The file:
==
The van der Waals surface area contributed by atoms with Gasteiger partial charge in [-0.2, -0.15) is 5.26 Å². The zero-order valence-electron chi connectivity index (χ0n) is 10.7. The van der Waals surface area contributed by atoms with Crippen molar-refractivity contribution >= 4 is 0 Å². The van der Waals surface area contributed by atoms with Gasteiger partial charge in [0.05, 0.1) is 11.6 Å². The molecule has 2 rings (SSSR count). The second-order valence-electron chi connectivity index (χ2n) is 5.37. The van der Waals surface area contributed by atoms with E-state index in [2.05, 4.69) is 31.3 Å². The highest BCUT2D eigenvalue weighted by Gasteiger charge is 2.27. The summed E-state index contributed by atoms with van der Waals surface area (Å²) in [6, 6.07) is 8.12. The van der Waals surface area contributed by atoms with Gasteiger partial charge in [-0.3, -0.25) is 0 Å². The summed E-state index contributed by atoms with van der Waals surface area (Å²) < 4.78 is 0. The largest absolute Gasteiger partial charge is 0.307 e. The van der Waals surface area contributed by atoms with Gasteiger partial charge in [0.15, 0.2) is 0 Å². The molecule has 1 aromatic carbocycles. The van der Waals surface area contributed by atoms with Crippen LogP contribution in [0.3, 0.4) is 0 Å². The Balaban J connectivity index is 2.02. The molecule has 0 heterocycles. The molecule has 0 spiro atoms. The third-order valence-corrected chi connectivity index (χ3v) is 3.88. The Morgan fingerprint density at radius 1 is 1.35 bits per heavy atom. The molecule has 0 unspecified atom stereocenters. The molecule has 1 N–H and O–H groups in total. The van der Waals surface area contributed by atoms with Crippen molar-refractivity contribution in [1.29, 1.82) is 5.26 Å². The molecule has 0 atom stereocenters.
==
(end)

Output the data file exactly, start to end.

The van der Waals surface area contributed by atoms with Gasteiger partial charge in [-0.2, -0.15) is 5.26 Å². The zero-order valence-electron chi connectivity index (χ0n) is 10.7. The van der Waals surface area contributed by atoms with Crippen molar-refractivity contribution >= 4 is 0 Å². The van der Waals surface area contributed by atoms with Gasteiger partial charge in [0.05, 0.1) is 11.6 Å². The molecule has 2 rings (SSSR count). The second-order valence-electron chi connectivity index (χ2n) is 5.37. The van der Waals surface area contributed by atoms with E-state index in [2.05, 4.69) is 31.3 Å². The highest BCUT2D eigenvalue weighted by Gasteiger charge is 2.27. The summed E-state index contributed by atoms with van der Waals surface area (Å²) in [6, 6.07) is 8.12. The van der Waals surface area contributed by atoms with Gasteiger partial charge in [-0.3, -0.25) is 0 Å². The summed E-state index contributed by atoms with van der Waals surface area (Å²) < 4.78 is 0. The largest absolute Gasteiger partial charge is 0.307 e. The van der Waals surface area contributed by atoms with Gasteiger partial charge in [0.15, 0.2) is 0 Å². The molecule has 1 aromatic carbocycles. The van der Waals surface area contributed by atoms with Crippen LogP contribution in [0.3, 0.4) is 0 Å². The Balaban J connectivity index is 2.02. The molecule has 0 heterocycles. The molecule has 0 spiro atoms. The third-order valence-corrected chi connectivity index (χ3v) is 3.88. The Morgan fingerprint density at radius 1 is 1.35 bits per heavy atom. The molecule has 0 unspecified atom stereocenters. The molecule has 1 N–H and O–H groups in total. The van der Waals surface area contributed by atoms with Crippen molar-refractivity contribution in [1.29, 1.82) is 5.26 Å². The molecule has 0 atom stereocenters.